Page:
The National Science Foundation (NSF) was created by Congress in 1950 as an independent federal agency “to promote the progress of science; to advance the national health, prosperity, and welfare; to secure the national defense…” Hence, the mission of NSF is to support basic research to produce knowledge that can transform the future. This type of support:
- Is a primary driver of the U.S. economy
- Enhances the nation’s security
- Advances knowledge to sustain global leadership
National Science Foundation has an annual budget of $7.8 billion as of 2018, which represents approximately 27 percent of the total federal budget dedicated to the promotion of basic research conducted at colleges and universities in the United States. As such, NSF is the main source of funding in many fields such as mathematics, computer science, and the social sciences.
National Science Foundation normally awards grants for a limited term. These grants amount to approximately 12,000 per year as of 2018 for a period of three years. – These are very competitive research proposals that go through a very rigorous review process and deemed. The majority of these awards typically go to individuals scientists doing collaborative work or working alone. The NSF also provides funding for research centers, instrumentation, and facilities allowing scientists and students to produce cutting-edge knowledge.
NSF aims to promote discovery, learning, research infrastructure and stewardship. NSF seeks to advance the frontiers of knowledge through the support of science and engineering and expand the scientific literacy of all citizens.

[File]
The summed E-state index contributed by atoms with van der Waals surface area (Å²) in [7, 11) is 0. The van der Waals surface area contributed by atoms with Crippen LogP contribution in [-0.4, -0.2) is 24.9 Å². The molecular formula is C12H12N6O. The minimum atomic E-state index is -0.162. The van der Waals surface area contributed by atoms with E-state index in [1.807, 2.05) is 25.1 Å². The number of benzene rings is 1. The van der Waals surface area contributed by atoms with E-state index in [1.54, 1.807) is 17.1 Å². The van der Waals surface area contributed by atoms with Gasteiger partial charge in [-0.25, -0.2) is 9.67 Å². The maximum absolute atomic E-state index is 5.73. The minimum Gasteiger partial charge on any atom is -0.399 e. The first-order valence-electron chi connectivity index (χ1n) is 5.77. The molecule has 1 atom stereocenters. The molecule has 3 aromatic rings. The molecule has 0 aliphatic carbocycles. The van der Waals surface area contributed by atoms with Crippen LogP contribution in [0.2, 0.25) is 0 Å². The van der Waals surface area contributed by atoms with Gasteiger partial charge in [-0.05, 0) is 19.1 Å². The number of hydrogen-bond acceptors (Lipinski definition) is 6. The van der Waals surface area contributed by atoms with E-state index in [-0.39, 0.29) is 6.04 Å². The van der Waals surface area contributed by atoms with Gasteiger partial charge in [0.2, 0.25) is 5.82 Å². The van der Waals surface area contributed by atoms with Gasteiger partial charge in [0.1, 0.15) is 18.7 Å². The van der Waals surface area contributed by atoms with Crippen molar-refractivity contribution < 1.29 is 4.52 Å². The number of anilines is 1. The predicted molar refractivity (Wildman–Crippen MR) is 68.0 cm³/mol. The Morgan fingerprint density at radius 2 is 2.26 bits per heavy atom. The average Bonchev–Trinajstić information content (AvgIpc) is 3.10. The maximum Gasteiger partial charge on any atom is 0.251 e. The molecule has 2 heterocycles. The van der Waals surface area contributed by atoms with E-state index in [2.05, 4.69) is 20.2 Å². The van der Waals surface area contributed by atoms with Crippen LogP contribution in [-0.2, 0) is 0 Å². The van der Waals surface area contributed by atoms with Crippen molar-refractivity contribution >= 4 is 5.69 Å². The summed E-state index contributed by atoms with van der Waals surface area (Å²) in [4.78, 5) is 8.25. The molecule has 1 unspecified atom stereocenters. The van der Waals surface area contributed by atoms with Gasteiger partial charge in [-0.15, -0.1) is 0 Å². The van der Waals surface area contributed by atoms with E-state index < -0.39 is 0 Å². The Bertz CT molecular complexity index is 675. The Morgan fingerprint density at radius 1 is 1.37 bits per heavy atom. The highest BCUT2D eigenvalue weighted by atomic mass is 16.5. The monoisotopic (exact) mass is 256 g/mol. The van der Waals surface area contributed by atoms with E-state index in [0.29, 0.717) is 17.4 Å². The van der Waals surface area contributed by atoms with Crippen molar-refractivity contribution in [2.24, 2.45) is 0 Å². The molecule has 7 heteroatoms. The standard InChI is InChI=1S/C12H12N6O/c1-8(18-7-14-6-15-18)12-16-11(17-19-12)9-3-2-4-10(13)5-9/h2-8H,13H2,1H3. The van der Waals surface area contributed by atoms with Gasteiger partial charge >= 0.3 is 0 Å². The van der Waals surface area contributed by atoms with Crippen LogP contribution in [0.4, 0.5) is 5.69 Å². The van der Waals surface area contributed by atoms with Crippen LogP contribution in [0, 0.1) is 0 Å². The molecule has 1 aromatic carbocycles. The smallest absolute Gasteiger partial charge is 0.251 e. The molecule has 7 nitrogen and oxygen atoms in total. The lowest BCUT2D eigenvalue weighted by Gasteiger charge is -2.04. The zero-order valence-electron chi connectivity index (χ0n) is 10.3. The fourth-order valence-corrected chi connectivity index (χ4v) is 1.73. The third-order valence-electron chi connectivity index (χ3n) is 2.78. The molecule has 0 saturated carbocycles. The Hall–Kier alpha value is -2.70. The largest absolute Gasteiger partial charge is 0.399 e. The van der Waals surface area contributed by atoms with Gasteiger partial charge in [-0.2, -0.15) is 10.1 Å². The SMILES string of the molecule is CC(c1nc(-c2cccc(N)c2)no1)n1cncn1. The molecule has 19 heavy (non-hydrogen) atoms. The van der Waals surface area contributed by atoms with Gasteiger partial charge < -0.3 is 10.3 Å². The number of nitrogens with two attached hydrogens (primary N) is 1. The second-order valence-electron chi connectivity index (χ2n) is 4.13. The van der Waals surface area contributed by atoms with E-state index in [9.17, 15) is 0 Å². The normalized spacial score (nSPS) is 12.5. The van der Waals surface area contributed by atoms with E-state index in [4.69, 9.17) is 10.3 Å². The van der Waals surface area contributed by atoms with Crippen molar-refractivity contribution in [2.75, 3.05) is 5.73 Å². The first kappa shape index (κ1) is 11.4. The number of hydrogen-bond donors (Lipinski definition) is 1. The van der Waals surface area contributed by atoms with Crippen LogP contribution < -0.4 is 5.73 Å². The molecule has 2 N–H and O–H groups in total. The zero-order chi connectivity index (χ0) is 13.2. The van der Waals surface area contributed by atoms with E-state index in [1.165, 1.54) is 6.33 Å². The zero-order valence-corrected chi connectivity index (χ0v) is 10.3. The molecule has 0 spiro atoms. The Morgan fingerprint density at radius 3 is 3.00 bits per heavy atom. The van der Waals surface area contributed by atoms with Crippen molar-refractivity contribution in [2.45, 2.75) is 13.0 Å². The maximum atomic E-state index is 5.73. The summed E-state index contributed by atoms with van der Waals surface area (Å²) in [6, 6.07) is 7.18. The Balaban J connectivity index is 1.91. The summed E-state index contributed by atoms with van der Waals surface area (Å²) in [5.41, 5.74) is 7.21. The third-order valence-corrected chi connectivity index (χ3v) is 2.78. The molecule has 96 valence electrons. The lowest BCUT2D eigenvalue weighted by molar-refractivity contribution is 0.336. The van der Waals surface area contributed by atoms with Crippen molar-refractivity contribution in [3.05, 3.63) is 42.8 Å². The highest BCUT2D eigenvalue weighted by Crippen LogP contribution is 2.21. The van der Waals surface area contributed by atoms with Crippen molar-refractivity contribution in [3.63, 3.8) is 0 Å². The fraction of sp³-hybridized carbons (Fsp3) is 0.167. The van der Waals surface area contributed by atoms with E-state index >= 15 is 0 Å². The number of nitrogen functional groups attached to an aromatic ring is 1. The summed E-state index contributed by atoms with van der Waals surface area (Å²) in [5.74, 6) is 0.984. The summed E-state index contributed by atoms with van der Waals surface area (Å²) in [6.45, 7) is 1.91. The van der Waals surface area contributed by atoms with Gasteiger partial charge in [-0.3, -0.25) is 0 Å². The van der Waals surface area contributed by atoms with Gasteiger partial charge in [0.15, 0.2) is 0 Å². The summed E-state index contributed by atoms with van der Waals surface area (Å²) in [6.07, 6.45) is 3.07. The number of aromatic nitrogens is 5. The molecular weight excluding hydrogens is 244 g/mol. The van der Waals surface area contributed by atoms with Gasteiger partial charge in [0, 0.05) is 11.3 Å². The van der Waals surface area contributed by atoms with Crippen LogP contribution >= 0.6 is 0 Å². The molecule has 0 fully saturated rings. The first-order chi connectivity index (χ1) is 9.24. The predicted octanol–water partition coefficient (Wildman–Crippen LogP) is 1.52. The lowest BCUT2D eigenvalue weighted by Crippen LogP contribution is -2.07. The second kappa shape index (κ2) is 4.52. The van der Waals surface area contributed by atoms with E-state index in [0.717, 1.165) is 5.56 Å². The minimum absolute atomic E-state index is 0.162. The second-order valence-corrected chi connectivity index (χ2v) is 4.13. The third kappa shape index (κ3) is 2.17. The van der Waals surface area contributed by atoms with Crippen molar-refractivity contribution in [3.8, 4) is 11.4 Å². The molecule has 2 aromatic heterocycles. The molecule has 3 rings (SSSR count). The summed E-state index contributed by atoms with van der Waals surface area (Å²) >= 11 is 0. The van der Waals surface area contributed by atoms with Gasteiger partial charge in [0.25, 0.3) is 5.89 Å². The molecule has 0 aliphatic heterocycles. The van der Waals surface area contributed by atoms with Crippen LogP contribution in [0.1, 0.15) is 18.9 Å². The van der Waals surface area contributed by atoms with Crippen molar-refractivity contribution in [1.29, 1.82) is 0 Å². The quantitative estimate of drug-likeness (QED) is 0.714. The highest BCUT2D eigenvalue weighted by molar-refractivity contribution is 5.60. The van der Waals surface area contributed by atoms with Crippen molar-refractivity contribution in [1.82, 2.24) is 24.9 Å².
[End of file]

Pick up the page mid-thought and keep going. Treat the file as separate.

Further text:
The fact that NSF-funded researchers have won some 223 Nobel Prizes as well as numerous honors is a testament to the commitment of the National Science Foundation and its exceptional impact. NSF also supports education in science and engineering, from pre-K through graduate school.
- Watch a two-minute video overview of NSF’s mission and focus.
- NSF Director France Córdova. Credit:
NSF is the only federal agency whose mission includes support for all fields of fundamental science and engineering, excluding medical sciences as this is the main mission of the NIH. To keep the United States at the leading edge of discovery in a wide range of scientific areas, National Science Foundation also supports “high risk, high pay off” ideas, novel collaborations and numerous projects that may seem like science fiction today, but which the public will take for granted tomorrow. And in every case, NSF ensures that research is entirely integrated with teaching so that today’s revolutionary work will also be training tomorrow’s top scientists and engineers. Unlike many other federal agencies, NSF does not hire researchers or directly operate its own laboratories or similar facilities. Instead, NSF provides extramural funding directly to scientists, engineers, and educators through their own home institutions (universities and colleges). Similarly, NSF funds facilities and equipment such as telescopes, through cooperative agreements with research consortia that have competed successfully for limited-term management contracts.